In fall of 2011, Family Force 5 dropped their most divisive project to date with III. While a solid mix of the both the sounds from Business Up Front, Party in the Back and Dance or Die, it was an understandable continuation of the fun and crazy sides of the quintet. Where the album faltered, however, was in the sensual direction of some tracks that kept the party a little less innocent than past precedent. But with time and reconsideration, artistic statements can be modified, and hence, The Third, the re-release of III, is officially here.
When it comes to re-releases, the question is always: "why?" What makes The Third necessary? Most notably, the troublesome tracks "Mamacita," "Tank Top," and "Dang Girl" are nowhere to be found on this re-release. Instead, previously heard tracks "Cray Button," "Zombie," and "Superhero" take over the spots in the tracklisting, and the good news is that they fit the album's concept reasonably well. Some could be disappointed that this re-release doesn't feature any truly new tracks here, though this version of "Cray Button" features a skilled, but quick, guest spot from Lecrae. On top of that, save for the opening song "Can You Feel It," the order of the tracks has been rearranged for aesthetic quality and flow, appropriately leaving the ballads "Superhero" and "Not Alone" to close out the album in good fashion.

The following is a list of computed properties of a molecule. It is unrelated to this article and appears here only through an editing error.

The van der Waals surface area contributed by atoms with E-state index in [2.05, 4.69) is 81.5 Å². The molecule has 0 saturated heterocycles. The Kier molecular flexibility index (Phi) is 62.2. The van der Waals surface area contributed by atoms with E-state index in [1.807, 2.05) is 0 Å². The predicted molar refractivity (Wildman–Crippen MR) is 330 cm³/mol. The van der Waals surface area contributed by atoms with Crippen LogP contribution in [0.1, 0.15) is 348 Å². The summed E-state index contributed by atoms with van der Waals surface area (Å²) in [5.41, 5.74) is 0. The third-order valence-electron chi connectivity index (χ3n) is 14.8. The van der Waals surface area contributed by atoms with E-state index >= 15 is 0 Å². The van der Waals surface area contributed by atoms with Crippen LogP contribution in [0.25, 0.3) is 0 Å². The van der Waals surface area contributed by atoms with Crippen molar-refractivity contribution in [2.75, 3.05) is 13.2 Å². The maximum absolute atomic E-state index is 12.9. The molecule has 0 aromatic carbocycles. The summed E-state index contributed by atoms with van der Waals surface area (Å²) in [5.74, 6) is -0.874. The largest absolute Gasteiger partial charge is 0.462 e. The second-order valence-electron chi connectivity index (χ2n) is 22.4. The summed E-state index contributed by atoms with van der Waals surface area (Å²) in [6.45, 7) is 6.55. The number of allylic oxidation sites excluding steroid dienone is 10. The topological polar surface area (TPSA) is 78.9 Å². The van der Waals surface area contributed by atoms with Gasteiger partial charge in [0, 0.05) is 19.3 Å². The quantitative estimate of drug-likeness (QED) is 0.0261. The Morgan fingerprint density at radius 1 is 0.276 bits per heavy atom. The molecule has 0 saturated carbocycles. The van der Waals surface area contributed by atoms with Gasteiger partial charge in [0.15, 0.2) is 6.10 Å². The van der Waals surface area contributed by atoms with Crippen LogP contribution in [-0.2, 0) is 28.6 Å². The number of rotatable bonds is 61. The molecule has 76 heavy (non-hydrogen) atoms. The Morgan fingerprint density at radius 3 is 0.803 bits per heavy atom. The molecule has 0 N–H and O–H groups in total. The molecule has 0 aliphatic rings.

With plenty of strides forward, The Third was more than worth the construction. But the fact remains that this set of songs isn't FF5's strongest of their career. When compared to the polished efforts of the band's first two albums, The Third doesn't impress easily; the dance described in "Wobble" is still silly, "Get On Outta Here" still feels like a mean-spirited insult to the unnamed party crasher (even if Satan is the supposed party guest being ridiculed), and "You Got It" still has tinges of uncomfortable women-ogling that are too close for comfort. While the changes on The Third are absolutely welcomed, they don't save the album completely, and the band's best material is still largely behind them. Still, it maintains a very bright future for the band, and those disconcerted (or even disgusted) with III have reason to get back on the party's wagon.
Put shortly, The Third is the true third full-length album from the kountry gentlemen that listeners have been waiting for; for listeners who (perhaps wisely) passed on III the first time, The Third is a re-release worth spinning. While the record is still far below the caliber of its predecessors, it rectifies most of the stirring problems that III suffered from, and it keeps FF5 fans rightly excited about the band's future direction... and the band's next project is still worth hotly anticipating. The party goes on!- Review date: 3/10/13, written by Roger Gelwicks of Jesusfreakhideout.com
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